Reading the entrails
Idiot at NRT is going to be screaming at the top of his voice that this validates his opposition of the war
According to the poll, most Iraqis hate Saddam (%) and are glad to be rid of him (61%), but increasingly (71%; or 81% if you don't count the Kurds) view the Americans as occupiers rather than liberators. The CNN version has self-reported historical data, indicating that the split was much more even a year ago. Then there's the really interesting result:
Asked about when they wanted U.S. and British forces to leave, 57 percent chose immediately, as in the next few months, the poll said; 36 percent said troops should stay longer.
At the time the question was asked, 53 percent said they would feel less safe if the U.S.-led coalition left immediately.
Contrast this with the result from a mere six months ago, when 71% of Baghdad residents said that US troops should not leave in the next few months.
(As an aside, USA Today notes that the polling was conducted before the recent uprising. Given the way the US have handled things since, those numbers will probably have got worse)
So what's going on? It can be summed up as "thanks, now goodbye". Of course Iraqis think that getting rid of Saddam was worth it - who wouldn't? It's the subsequent clusterfuck by the Americans that is pissing them off. The American's inability to guarantee basic services or security, unwillingness to hold elections, and casual disregard for Iraqi civilian lives has taken its toll. When people want you to leave despite the fact that they think it will hurt them, then they're pretty pissed off.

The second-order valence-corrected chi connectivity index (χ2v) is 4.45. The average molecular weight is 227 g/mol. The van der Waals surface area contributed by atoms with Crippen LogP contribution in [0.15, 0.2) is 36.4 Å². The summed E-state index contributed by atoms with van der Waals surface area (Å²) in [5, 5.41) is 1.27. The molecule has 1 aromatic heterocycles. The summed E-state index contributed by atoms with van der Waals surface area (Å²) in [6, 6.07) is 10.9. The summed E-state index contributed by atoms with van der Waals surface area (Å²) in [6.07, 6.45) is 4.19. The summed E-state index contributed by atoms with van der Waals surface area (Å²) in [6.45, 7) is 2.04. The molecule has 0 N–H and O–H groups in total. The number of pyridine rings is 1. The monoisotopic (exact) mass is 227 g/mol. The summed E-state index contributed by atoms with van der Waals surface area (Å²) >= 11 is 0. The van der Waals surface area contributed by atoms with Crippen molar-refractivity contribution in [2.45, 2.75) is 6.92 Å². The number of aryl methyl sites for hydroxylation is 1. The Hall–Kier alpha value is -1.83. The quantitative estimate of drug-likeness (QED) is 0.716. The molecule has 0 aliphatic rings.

I regard it as axiomatic that if Iraqis want the US to leave, they should leave. Iraq's destiny should be decided by Iraqis, not Americans. It's an indictement of America that they have not been able to win over the Iraqi people and gain broad consent for a transitional government. But what did they expect when they insisted on working with Chalabi...?
Can this situation be rescued? Not by the Americans, I think. They've simply got too much baggage now. Replacing US troops with international peacekeepers may help, and while there are some hopeful signs in that area, I think recent decisions by the US (notably with regard to Israel and Iraqi sovereignty) are working against it. I suspect that the only way to ensure serious international cooperation in Iraq is regime change in the US. But by November, it will almost certainly be too late...